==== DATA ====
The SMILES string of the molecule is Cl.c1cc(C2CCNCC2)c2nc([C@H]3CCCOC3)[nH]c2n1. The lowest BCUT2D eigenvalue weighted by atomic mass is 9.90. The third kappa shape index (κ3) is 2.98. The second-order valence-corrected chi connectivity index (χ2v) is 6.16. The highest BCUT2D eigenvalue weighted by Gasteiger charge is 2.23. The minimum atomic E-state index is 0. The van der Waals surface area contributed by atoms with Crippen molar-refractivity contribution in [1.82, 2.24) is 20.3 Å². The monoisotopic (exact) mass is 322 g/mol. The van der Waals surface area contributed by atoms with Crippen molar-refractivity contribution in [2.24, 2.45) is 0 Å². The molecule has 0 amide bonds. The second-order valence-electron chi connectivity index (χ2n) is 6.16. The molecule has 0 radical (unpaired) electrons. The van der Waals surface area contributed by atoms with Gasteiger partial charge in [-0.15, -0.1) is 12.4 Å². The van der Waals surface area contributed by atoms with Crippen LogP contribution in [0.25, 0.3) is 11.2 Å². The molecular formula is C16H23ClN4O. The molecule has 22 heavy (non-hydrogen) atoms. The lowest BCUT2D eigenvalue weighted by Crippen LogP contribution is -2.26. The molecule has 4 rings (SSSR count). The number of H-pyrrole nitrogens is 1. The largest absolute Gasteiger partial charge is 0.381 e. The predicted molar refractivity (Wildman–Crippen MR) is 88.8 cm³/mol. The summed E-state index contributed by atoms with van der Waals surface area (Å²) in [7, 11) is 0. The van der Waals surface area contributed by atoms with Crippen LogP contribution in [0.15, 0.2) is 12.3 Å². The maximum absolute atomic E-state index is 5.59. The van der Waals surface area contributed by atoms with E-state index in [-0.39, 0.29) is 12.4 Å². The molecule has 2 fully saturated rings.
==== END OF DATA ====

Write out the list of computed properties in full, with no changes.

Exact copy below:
The SMILES string of the molecule is Cl.c1cc(C2CCNCC2)c2nc([C@H]3CCCOC3)[nH]c2n1. The lowest BCUT2D eigenvalue weighted by atomic mass is 9.90. The third kappa shape index (κ3) is 2.98. The second-order valence-corrected chi connectivity index (χ2v) is 6.16. The highest BCUT2D eigenvalue weighted by Gasteiger charge is 2.23. The minimum atomic E-state index is 0. The van der Waals surface area contributed by atoms with Crippen molar-refractivity contribution in [1.82, 2.24) is 20.3 Å². The monoisotopic (exact) mass is 322 g/mol. The van der Waals surface area contributed by atoms with Crippen molar-refractivity contribution in [2.24, 2.45) is 0 Å². The molecule has 0 amide bonds. The second-order valence-electron chi connectivity index (χ2n) is 6.16. The molecule has 0 radical (unpaired) electrons. The van der Waals surface area contributed by atoms with Gasteiger partial charge in [-0.15, -0.1) is 12.4 Å². The van der Waals surface area contributed by atoms with Crippen LogP contribution in [0.25, 0.3) is 11.2 Å². The molecular formula is C16H23ClN4O. The molecule has 22 heavy (non-hydrogen) atoms. The lowest BCUT2D eigenvalue weighted by Crippen LogP contribution is -2.26. The molecule has 4 rings (SSSR count). The number of H-pyrrole nitrogens is 1. The largest absolute Gasteiger partial charge is 0.381 e. The predicted molar refractivity (Wildman–Crippen MR) is 88.8 cm³/mol. The summed E-state index contributed by atoms with van der Waals surface area (Å²) in [7, 11) is 0. The van der Waals surface area contributed by atoms with Crippen LogP contribution in [0.15, 0.2) is 12.3 Å². The maximum absolute atomic E-state index is 5.59. The van der Waals surface area contributed by atoms with E-state index in [-0.39, 0.29) is 12.4 Å². The molecule has 2 fully saturated rings.